Now, guessing even a 10 character cookie or password correctly is going to take a long time, so BEAST uses another trick: it will insert content before the cookie to make sure the first character of the cookie falls in one block, but the rest of the cookie in the next. If the attacker does know the rest of the block, it only needs to guess one character, which can be done quite quickly. For the next connection, the attacker will insert one character less, so two characters of the cookie fall in the first block. It already knows the first one of the two, so it again needs to guess only one character. It can continue this until it has the entire cookie. This means the attacker is able to guess a long cookie in quite a low number of guesses.
Attacking the password on XMPP is much harder, as the attacker can not insert new content before the password. It is quite likely the password spans different blocks, but that still leaves a large number of possibilities. The contact list is likely also too hard to guess without any prior information. Guessing the JID might be possible if the attacker has a list of all users on the server, but if the attacker didn’t know the JID, it would be much harder for them to actually do this attack.
Guessing messages is also hard, but obtaining message meta-data might be possible.Suppose the attacker already has a list of contacts who are on my contact list. I send a packet and the attacker is interested in finding out whether it was a message to one of my contacts, and if so, to whom. Here’s the plain text of the message, shown split at the block boundraries:
1: <message type='c 2: hat' id='purplea 3: 1074a2d' to='jul 4: email@example.com 5: om'><active xmln 6: s='http://jabber 7: .org/protocol/ch ...
The interesting info is spread over blocks 3, 4 and 5. However, block 3 also contains part of
purplea1074a2d. We can guess this (hint: it’s an incrementing counter), but lets suppose we don’t know it, just its length. The attacker can use BEAST to test every person on my contact list to the 4th block, leaving out the first 3 characters and using at most 16 characters of every JID. It might fail (the attacker doesn’t know for sure it’s a message, it could be an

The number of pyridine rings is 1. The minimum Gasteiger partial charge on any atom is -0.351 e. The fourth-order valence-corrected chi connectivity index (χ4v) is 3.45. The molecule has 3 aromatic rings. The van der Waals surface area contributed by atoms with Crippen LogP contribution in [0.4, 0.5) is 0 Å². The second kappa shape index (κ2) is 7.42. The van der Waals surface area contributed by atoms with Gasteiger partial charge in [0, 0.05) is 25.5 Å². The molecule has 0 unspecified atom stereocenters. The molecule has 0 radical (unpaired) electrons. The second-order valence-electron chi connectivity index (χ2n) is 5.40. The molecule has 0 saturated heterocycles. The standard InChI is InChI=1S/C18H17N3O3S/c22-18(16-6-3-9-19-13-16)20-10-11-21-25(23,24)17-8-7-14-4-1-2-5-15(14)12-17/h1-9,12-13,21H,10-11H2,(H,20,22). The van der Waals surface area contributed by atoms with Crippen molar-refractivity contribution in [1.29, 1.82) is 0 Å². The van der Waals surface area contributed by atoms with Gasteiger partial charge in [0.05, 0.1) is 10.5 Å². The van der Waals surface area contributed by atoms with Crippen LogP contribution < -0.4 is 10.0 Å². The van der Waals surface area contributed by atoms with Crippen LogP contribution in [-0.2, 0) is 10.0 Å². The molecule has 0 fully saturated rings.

<iq/> stanza or groupchat message), but if the message is for one of my contacts, the attacker will find that.
There is, however, one more requirement on BEAST that we need to satisfy: the attacker must be able to fully specify the first block in a new packet. It won’t work if it’s a later block. In general, the client will only start new packet with a new stanza. So the packet will almost always start with
<presence, and anything the client sends must be valid UTF-8 and valid XML. Therefore, making the client send
B XOR C[b-1] exactly is very hard.
One way the attacker might try to get the client to use certain contents in its first block is by sending the target an
<id/> with the payload in the ‘id’ attribute:
1: <iq id='�u��_$ճH 2: ' type='get' to= ...The client will then mirror the ‘id’ and send a reply or error back:
1: <iq id='�u��_$ճH 2: ' type='error' t ...
But because of the prefix, the attack can only be successfull when
B XOR C[b-1] happens to start with
<iq id='. The probabilty of that happening is 2-64, which is neglible.
The main requirement for BEAST is that the attacker must be able to choose the block a client will use as the start of a new packet. Additionally, the secret needs to be either easy to guess or it needs to be movable by the attacker so it can be placed on a block boundrary. I do not know of a way to do the former in XMPP, so it is unlikely XMPP is vulnerable.